Conflict between shareholders of UC Rusal

A conflict has broken out between the shareholders of UC Rusal. The formal reason was the contract with Glencore (one of the shareholders of Rusal) for the sale of more than half of Rusal’s aluminium. Renova of V. Vekselberg set a veto that was ignored by the main owner of UC Rusal, O. Deripaska. As a result the shareholders agreement was violated and Renova, that has a different position with O. Deripaska on a number of issues, has gained an opportunity to press the partners by means of the Court.
Two sources of Kommersant familiar with the situation in UC Rusal said that in November the Board of Directors considered the issue of the signing of a long-term contract (for 70 years) with Glencore (holds 8.75% of Rusal’s shares) on the purchase of 80% of aluminium that is exported by the company. Rusal exports about 70% of its aluminium production, i.e. Glencore was supposed to gain control over a half of the company’s sales. According to Rusal, the stake of global traders is about 30% of its sales in monetary terms, the rest is realized by direct contracts. In Jan-September Rusal sold aluminium and alloys for $8 bln.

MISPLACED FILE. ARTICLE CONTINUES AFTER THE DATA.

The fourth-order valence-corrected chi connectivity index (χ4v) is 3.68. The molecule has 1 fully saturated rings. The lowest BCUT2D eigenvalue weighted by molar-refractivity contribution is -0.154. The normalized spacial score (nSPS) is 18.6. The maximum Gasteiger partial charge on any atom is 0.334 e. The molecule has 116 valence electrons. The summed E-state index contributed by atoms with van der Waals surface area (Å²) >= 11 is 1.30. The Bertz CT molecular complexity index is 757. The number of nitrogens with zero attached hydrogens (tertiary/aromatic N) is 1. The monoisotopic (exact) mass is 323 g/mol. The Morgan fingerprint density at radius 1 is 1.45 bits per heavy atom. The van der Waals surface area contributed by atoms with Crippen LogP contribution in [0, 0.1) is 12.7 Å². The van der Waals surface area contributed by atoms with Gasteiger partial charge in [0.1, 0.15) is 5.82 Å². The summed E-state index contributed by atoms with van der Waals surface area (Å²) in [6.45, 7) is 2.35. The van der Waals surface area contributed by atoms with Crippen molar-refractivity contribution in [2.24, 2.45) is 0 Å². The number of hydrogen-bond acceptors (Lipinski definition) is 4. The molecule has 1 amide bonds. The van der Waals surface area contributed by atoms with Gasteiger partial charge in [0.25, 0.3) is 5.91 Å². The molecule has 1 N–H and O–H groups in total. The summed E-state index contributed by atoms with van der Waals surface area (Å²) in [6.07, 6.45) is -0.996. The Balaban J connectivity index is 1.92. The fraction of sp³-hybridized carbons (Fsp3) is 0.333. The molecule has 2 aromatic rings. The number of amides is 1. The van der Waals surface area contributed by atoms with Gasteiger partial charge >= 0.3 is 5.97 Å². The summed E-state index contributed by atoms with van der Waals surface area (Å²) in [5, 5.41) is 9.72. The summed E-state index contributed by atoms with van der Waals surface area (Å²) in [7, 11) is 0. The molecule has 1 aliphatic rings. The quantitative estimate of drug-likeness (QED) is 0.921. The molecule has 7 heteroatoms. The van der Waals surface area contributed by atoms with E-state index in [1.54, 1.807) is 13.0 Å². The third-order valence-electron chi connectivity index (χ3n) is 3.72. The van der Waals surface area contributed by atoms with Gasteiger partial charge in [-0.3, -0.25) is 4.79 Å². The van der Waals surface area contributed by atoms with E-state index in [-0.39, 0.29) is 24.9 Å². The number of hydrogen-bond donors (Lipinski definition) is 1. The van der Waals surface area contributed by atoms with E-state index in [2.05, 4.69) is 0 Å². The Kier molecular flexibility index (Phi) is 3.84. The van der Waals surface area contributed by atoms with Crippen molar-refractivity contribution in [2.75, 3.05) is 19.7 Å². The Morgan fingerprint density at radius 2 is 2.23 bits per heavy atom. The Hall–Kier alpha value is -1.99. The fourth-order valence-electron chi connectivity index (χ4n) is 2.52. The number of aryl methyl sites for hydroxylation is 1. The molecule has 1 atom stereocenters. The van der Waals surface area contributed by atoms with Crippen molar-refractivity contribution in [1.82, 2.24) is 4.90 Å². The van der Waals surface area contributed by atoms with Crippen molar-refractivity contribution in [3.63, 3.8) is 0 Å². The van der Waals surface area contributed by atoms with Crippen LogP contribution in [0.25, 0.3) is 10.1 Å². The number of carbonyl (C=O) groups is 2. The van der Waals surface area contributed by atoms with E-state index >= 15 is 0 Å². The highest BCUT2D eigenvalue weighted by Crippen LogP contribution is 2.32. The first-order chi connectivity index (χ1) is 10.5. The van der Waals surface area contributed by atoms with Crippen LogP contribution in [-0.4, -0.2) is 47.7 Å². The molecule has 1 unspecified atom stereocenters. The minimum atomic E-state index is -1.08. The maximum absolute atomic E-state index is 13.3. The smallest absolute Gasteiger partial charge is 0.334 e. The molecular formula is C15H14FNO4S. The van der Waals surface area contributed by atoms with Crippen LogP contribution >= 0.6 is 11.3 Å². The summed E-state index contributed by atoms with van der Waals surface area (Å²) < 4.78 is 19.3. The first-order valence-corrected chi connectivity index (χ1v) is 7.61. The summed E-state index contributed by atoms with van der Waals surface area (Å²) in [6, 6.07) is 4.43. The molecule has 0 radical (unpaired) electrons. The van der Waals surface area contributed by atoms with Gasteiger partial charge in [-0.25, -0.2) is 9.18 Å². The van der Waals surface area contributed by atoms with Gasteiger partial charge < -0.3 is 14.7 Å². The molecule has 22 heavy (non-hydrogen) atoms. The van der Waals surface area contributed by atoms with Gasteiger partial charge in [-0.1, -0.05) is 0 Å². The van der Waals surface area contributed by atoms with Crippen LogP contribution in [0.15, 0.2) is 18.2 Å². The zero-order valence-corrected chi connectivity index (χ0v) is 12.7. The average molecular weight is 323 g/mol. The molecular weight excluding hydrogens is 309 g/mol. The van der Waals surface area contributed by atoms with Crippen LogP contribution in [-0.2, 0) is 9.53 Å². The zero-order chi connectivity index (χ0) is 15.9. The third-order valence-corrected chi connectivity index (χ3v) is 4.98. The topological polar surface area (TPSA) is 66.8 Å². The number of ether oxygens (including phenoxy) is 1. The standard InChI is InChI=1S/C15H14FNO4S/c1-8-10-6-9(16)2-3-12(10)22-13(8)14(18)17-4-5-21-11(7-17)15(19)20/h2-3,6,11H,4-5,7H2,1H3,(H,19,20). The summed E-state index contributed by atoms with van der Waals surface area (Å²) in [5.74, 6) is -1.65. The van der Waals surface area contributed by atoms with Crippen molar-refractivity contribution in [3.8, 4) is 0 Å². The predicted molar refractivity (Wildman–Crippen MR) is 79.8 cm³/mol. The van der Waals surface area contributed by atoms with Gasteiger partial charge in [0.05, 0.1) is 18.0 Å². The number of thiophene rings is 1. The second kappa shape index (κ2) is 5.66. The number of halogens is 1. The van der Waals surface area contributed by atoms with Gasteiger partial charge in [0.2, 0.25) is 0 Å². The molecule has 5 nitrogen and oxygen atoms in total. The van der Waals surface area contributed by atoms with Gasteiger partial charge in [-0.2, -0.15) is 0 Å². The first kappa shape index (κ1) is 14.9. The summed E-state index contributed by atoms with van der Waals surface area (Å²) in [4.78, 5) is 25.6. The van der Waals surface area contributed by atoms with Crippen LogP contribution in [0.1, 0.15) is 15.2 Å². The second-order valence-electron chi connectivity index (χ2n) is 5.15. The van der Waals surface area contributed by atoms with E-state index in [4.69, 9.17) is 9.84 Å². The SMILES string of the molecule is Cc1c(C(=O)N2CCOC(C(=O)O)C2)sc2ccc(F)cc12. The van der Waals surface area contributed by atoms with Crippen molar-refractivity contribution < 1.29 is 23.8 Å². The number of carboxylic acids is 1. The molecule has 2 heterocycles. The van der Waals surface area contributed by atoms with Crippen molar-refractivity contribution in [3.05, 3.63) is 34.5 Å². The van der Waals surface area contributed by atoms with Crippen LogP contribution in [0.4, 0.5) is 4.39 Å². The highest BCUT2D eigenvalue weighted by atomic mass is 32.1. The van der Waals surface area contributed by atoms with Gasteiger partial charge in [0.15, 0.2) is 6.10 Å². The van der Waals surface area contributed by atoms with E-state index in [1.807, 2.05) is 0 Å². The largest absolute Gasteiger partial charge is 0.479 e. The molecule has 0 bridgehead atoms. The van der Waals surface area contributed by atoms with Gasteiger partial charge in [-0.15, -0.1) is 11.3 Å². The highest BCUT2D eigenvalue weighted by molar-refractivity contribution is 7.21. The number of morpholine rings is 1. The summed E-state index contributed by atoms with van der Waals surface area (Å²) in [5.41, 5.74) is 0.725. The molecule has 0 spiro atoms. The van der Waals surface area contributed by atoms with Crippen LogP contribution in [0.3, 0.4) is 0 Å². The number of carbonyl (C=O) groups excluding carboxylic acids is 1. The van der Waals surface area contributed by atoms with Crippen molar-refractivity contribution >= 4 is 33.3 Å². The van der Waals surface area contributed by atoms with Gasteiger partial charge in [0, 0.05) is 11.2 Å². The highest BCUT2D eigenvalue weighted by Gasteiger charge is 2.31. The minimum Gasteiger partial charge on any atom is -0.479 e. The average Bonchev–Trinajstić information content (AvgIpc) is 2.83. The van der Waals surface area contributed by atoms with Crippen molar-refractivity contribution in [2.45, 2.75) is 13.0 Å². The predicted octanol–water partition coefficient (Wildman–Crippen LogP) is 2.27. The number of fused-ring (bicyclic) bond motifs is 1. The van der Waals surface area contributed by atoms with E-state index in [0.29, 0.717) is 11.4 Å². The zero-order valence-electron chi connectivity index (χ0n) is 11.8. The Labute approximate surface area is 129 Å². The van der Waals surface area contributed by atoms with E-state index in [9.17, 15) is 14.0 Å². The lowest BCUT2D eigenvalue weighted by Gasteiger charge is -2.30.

One of Rusal’s shareholders - SUAL Partners of V. Vekselberg and L. Blavatnik (15.8%) – were against the contract with Glencore and set a veto against it. The reason was that the management of Rusal (headed by O. Deripaska, holds 47.41%) suggested a contract without holding any tender or auction among other traders.
Sources of Kommersant say, according to the shareholders agreement of UC Rusal, a veto set by one of the shareholders for this or that issue, obliges the rest to vote against. Glencore didn’t participate in the voting for the contract as an interested party, Onexim Group of M. Prokhorov (17.02%) was ready to support the contract but voted against because of the shareholders agreement.
O. Deripaska (47.41%) ignored the veto having violated the shareholders agreement, sources of Kommersant say, and the contract was approved. However, the document hasn’t been signed as yet, i.e. in fact the violation of the agreement hasn’t in fact caused any damage as yet.